When building a virtualization lab system, I’ve found that I want static IPs assigned to my guests. You could just assign static IPs in the guest OS, but then you should document what IPs are in use for what hosts. It would be easier to just assign static IP entries in the DHCP server. There doesn’t seem to be a straight-forward way to get this done.
What I’ve found works is to destroy the network, edit it directly, and then restart it.
I had a recent discussion with a teammate about VMWare datastores. We are using thin provisioning on a ESXi 4.1 installation backed by IBM XIV storage.
In our previous installation we ran ESX 3.X backed by DS4000 disk. What we found out is that VMs grow like weeds and our datastores quickly filled up. This admin just resized the datastores and we went on our way. A technical VMWare rep afterward mentioned that while it is supported, adding extents to VMFS datastores isn’t necessarily best practice.
VMWare Datastore Sizing and Locking full post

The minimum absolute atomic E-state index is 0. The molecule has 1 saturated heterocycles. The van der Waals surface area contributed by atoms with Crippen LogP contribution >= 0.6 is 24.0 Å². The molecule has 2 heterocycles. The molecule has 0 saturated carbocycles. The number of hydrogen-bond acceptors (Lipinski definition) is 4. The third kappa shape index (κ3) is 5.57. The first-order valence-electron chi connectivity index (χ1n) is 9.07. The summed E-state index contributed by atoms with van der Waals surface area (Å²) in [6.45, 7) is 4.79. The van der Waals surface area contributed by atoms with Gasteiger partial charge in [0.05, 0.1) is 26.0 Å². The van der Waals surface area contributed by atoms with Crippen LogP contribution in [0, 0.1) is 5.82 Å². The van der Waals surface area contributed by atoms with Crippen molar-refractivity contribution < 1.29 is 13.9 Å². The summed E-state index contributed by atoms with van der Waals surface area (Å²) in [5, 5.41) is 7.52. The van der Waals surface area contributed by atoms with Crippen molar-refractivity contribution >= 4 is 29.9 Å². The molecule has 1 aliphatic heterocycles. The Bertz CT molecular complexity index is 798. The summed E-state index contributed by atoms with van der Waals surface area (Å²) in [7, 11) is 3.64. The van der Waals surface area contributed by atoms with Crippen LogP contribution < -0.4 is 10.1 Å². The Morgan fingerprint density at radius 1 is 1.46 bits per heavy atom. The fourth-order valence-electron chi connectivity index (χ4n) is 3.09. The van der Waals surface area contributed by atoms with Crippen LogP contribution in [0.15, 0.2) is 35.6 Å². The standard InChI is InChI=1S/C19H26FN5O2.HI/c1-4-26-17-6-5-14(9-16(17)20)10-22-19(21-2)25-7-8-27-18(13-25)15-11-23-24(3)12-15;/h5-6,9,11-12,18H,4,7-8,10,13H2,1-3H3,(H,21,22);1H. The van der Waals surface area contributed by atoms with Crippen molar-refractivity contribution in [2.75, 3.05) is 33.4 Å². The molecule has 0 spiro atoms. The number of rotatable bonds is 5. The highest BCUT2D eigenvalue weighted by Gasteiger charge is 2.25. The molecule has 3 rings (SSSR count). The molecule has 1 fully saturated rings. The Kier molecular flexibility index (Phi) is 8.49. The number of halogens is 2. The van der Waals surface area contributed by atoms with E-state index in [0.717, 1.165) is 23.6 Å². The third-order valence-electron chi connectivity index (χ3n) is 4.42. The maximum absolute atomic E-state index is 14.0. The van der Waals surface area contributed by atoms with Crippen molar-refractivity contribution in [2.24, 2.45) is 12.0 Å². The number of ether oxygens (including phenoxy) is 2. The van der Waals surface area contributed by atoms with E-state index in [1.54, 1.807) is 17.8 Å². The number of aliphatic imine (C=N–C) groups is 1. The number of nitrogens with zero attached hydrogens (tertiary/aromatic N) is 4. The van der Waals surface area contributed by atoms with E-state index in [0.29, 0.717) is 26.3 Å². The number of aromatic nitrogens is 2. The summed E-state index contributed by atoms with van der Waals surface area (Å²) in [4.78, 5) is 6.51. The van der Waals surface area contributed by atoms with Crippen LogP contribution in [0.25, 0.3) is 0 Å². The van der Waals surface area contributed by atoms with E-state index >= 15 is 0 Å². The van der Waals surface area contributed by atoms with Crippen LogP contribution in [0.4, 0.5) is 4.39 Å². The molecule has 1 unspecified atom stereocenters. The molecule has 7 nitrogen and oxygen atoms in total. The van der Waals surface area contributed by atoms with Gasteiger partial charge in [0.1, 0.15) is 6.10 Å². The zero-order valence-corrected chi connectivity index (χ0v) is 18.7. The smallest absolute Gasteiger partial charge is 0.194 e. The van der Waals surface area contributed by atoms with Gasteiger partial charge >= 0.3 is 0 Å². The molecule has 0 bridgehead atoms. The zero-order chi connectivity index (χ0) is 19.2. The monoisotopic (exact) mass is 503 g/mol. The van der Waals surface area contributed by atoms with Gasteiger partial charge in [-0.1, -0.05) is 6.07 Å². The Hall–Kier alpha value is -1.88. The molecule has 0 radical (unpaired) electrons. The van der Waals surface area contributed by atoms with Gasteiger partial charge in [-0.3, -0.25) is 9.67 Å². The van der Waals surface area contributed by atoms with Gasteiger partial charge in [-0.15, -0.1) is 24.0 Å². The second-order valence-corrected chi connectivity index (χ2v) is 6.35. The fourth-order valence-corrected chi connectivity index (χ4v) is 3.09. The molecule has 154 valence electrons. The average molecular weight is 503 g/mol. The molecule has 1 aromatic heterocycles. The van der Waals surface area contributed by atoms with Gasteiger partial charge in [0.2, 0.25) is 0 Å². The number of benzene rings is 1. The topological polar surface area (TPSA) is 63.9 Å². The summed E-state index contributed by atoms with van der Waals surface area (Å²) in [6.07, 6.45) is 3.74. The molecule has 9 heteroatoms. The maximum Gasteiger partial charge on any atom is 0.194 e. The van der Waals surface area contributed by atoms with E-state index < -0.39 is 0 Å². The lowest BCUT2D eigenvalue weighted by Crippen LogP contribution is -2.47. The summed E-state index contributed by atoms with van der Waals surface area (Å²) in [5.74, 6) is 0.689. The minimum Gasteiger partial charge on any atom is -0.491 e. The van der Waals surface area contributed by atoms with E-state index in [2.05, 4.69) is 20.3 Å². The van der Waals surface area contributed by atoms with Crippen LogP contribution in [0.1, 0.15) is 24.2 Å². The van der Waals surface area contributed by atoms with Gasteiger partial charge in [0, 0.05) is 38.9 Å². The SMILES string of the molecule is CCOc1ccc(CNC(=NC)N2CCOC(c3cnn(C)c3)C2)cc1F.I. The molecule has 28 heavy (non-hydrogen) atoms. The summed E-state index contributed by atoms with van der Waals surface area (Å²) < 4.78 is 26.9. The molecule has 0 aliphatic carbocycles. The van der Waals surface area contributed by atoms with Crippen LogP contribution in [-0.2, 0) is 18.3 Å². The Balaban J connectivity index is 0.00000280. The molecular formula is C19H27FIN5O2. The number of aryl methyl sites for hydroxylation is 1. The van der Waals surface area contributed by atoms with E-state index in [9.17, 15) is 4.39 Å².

(930 words, estimated 3:43 mins reading time)
As a request from one of our VMWare admins, I’ve started testing the VMWare image backups. In the past, we’ve installed the regular backup/archive client on each VMWare guest OS. This has let us standardize our install regardless of if it’s a virtual or physical server. This doesn’t allow you to take a full snapshot of a VM, instead you have to rely on your baremetal recover procedures just as if it was a physical server.
Unfortunately, an application admin messed up a server, almost beyond repair. If the VMWare admins had been made aware of the work, they could have generated a snapshot just before the work started, and recovering would have been quick and simple.
TSM Full-VM Image Backup With VStore API full post
(1207 words, 5 images, estimated 4:50 mins reading time)